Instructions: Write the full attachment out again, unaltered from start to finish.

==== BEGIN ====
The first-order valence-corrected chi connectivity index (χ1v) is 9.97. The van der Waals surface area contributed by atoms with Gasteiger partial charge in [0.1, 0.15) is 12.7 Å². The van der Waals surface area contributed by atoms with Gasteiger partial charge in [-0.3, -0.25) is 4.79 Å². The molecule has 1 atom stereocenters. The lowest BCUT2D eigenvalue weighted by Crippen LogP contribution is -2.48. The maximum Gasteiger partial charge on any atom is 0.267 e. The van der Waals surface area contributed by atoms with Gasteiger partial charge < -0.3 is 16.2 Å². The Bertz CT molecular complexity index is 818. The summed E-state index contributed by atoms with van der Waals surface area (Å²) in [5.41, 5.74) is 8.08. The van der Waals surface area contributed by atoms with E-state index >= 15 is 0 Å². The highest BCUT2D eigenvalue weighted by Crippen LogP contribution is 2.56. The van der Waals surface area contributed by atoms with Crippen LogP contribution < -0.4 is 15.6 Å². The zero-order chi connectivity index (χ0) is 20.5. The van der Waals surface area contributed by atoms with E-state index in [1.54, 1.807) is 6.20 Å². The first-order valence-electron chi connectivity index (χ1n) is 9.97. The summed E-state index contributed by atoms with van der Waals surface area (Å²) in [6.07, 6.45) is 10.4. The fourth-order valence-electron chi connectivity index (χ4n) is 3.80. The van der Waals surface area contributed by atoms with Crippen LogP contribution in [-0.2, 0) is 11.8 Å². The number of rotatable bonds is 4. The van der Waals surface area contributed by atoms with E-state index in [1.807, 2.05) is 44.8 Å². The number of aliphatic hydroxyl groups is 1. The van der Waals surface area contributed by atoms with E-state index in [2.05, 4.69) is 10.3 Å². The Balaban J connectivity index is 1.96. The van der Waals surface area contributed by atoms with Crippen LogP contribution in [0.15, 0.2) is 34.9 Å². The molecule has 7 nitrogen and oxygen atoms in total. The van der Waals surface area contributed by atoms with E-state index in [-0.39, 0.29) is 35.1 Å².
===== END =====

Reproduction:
The first-order valence-corrected chi connectivity index (χ1v) is 9.97. The van der Waals surface area contributed by atoms with Gasteiger partial charge in [0.1, 0.15) is 12.7 Å². The van der Waals surface area contributed by atoms with Gasteiger partial charge in [-0.3, -0.25) is 4.79 Å². The molecule has 1 atom stereocenters. The lowest BCUT2D eigenvalue weighted by Crippen LogP contribution is -2.48. The maximum Gasteiger partial charge on any atom is 0.267 e. The van der Waals surface area contributed by atoms with Gasteiger partial charge < -0.3 is 16.2 Å². The Bertz CT molecular complexity index is 818. The summed E-state index contributed by atoms with van der Waals surface area (Å²) in [5.41, 5.74) is 8.08. The van der Waals surface area contributed by atoms with E-state index >= 15 is 0 Å². The highest BCUT2D eigenvalue weighted by Crippen LogP contribution is 2.56. The van der Waals surface area contributed by atoms with Crippen LogP contribution < -0.4 is 15.6 Å². The zero-order chi connectivity index (χ0) is 20.5. The van der Waals surface area contributed by atoms with E-state index in [1.54, 1.807) is 6.20 Å². The first-order valence-electron chi connectivity index (χ1n) is 9.97. The summed E-state index contributed by atoms with van der Waals surface area (Å²) in [6.07, 6.45) is 10.4. The fourth-order valence-electron chi connectivity index (χ4n) is 3.80. The van der Waals surface area contributed by atoms with Crippen LogP contribution in [-0.2, 0) is 11.8 Å². The number of rotatable bonds is 4. The van der Waals surface area contributed by atoms with E-state index in [1.807, 2.05) is 44.8 Å². The number of aliphatic hydroxyl groups is 1. The van der Waals surface area contributed by atoms with E-state index in [2.05, 4.69) is 10.3 Å². The Balaban J connectivity index is 1.96. The van der Waals surface area contributed by atoms with Crippen LogP contribution in [0.15, 0.2) is 34.9 Å². The molecule has 7 nitrogen and oxygen atoms in total. The van der Waals surface area contributed by atoms with E-state index in [-0.39, 0.29) is 35.1 Å².